Here is one that frequently is mistaken for a holly, but Mahonia bealei is actually a member of the Barberry family. Long used by Southerners as a landscape plant (I was horrified to see Home Depot selling it recently), this plant also appears courtesy of the birds. I pull out several babies a year; it is easy to spot when I am close to the ground pulling out other weeds. Turn the leaf over and you’ll see that the back side of it is almost completely white. This is easy to pull out as a seedling.
Japanese honeysuckle (Lonicera japonica) has the distinction of disturbing more habitat in the Southeastern U.S. than any other alien plant: ¾ of a million acres! Unlike Kudzu, honeysuckle is not so very noticeable, especially in small amounts. I’ve been pulling it for years out of my property, and I’m not done yet. It is no longer in the trees, it’s not anywhere it can flower and make fruit, but it’s covering a lot of ground still in the woods. Look for the yellow and white flowers, opposite leaves and sometimes the leaves have a bit of “lobing” as shown.
Tree of Heaven (Ailanthus altissima) – let’s give this a more realistic name, how about “stinking sumac”? This sneaky tree pops up in places and tries to convince people that it’s a Sumac (Rhus sp.) or a Walnut (Juglans sp.). It has started to invade my subdivision, and I have seen it pop up in at least 4 yards now, including mine! Look for the purplish color on the new leaves, the distinctive notch on the lower part of the leaflets, and the very stinky smell if you rub it or cut it.
|Ailanthus altissima Seedling|
|Distinctive notch on leaflet|
Elaeagnus pungens is often called “Ugly Agnes” due to its unkempt form. It throws out long whips that get tangled in other plants, allowing it to climb higher; I’ve seen it grow 20 feet high in a Leyland cypress that was behind it. This is an evergreen shrub in the Atlanta area and the backs of the leaves are distinctively silver colored. Fall flowers and thorns are also characteristics of this plant.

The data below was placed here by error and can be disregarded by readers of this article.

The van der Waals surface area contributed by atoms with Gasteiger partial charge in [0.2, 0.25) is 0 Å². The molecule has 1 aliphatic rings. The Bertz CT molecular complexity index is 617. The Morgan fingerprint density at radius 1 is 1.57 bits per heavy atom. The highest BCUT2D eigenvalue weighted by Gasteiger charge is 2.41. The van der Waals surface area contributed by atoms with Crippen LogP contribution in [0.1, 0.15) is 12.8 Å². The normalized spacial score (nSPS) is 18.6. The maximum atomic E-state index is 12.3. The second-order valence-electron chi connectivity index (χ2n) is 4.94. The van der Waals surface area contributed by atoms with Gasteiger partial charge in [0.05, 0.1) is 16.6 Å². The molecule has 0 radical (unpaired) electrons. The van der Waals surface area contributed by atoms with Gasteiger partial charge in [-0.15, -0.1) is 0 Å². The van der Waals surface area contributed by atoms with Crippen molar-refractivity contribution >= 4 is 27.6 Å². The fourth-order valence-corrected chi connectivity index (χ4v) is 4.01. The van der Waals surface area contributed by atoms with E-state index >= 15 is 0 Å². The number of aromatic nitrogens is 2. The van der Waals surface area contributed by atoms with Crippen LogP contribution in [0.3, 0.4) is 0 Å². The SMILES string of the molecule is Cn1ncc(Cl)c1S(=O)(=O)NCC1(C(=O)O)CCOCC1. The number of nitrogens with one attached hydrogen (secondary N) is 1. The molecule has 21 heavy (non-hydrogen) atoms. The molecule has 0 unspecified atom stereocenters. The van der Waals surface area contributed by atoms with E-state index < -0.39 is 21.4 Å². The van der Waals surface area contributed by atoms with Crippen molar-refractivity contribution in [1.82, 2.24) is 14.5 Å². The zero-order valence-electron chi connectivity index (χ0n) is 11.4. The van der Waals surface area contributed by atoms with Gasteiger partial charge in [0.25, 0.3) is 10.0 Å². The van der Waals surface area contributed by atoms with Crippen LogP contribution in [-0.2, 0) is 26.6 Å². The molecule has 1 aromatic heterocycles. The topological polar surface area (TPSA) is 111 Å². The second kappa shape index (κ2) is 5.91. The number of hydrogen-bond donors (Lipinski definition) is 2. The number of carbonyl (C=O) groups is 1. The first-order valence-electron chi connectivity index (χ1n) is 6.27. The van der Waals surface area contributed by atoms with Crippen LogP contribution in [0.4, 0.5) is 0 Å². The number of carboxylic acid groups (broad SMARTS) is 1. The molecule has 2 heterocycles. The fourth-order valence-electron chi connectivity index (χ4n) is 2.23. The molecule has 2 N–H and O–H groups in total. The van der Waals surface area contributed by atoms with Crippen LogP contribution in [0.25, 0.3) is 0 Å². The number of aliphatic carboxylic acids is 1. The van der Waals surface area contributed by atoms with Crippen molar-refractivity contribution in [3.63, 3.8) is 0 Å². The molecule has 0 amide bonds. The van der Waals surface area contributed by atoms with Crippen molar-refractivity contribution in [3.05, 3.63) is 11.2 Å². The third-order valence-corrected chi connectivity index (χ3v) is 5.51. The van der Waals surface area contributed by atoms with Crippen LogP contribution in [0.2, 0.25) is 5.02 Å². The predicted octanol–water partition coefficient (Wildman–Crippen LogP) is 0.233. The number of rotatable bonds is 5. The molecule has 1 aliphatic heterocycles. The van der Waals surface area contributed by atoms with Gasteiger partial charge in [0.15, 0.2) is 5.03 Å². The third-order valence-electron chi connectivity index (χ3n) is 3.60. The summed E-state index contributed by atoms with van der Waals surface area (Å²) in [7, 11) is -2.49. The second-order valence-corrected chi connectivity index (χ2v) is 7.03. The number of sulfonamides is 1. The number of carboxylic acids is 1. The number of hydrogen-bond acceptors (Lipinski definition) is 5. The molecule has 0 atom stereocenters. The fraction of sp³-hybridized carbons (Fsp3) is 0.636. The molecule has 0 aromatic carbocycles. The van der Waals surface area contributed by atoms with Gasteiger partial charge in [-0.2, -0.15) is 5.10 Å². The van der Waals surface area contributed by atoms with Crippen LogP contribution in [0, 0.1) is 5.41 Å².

Princess or Empress tree (Paulownia tomentosa) is no royalty in my book. This plant grows fast and tall, quickly shading out its new neighbors. Seeds are tiny and numerous, spreading by wind and water to adjacent properties.
Bradford Pear (Pyrus calleryana ‘Bradford’) is more appropriately known as “ornamental pear” because its seedlings are not true to the parent (so they can’t be ‘Bradford’). Formerly sterile parents are now cross-pollinating with their cousins, creating thousands of viable fruit per tree. Seedlings are recognized by a noticeable notch on one of the leaves and reddish petioles (stems). Those that grow into trees are often thorny, which is the true nature of pears. Vacant lots and roadsides around Atlanta reveal the extent of these errant saplings when they bloom in the spring.
Perilla frutescens is sometimes called Chinese basil, Shiso, or wild red basil. It makes a lot of seeds and spreads rapidly. If this appears in your yard, pull it quickly or at least make sure it does not go to seed.
So if some new plant shows up in your yard, take the cautious approach and get it identified sooner rather than later. In the case of these plants (and a few others), you'll be glad you did.